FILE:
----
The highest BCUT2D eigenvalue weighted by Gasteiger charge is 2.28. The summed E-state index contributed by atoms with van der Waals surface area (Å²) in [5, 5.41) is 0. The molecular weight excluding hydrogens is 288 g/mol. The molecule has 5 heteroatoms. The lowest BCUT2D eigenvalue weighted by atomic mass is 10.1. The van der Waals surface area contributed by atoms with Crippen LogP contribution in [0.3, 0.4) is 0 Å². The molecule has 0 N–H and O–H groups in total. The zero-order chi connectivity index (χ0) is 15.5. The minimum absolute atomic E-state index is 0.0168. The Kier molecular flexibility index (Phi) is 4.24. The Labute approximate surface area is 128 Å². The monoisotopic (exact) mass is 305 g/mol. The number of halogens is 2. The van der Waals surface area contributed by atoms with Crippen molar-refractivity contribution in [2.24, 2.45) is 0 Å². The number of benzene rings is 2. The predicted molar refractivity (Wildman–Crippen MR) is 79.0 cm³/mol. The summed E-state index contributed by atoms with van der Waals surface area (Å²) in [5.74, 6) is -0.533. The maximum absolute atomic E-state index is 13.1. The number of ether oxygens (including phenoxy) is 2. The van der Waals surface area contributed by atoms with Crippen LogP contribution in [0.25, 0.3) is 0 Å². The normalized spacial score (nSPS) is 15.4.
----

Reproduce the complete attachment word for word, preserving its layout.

The highest BCUT2D eigenvalue weighted by Gasteiger charge is 2.28. The summed E-state index contributed by atoms with van der Waals surface area (Å²) in [5, 5.41) is 0. The molecular weight excluding hydrogens is 288 g/mol. The molecule has 5 heteroatoms. The lowest BCUT2D eigenvalue weighted by atomic mass is 10.1. The van der Waals surface area contributed by atoms with Crippen LogP contribution in [0.3, 0.4) is 0 Å². The molecule has 0 N–H and O–H groups in total. The zero-order chi connectivity index (χ0) is 15.5. The minimum absolute atomic E-state index is 0.0168. The Kier molecular flexibility index (Phi) is 4.24. The Labute approximate surface area is 128 Å². The monoisotopic (exact) mass is 305 g/mol. The number of halogens is 2. The van der Waals surface area contributed by atoms with Crippen molar-refractivity contribution in [2.24, 2.45) is 0 Å². The number of benzene rings is 2. The predicted molar refractivity (Wildman–Crippen MR) is 79.0 cm³/mol. The summed E-state index contributed by atoms with van der Waals surface area (Å²) in [5.74, 6) is -0.533. The maximum absolute atomic E-state index is 13.1. The number of ether oxygens (including phenoxy) is 2. The van der Waals surface area contributed by atoms with Crippen LogP contribution in [0.25, 0.3) is 0 Å². The normalized spacial score (nSPS) is 15.4.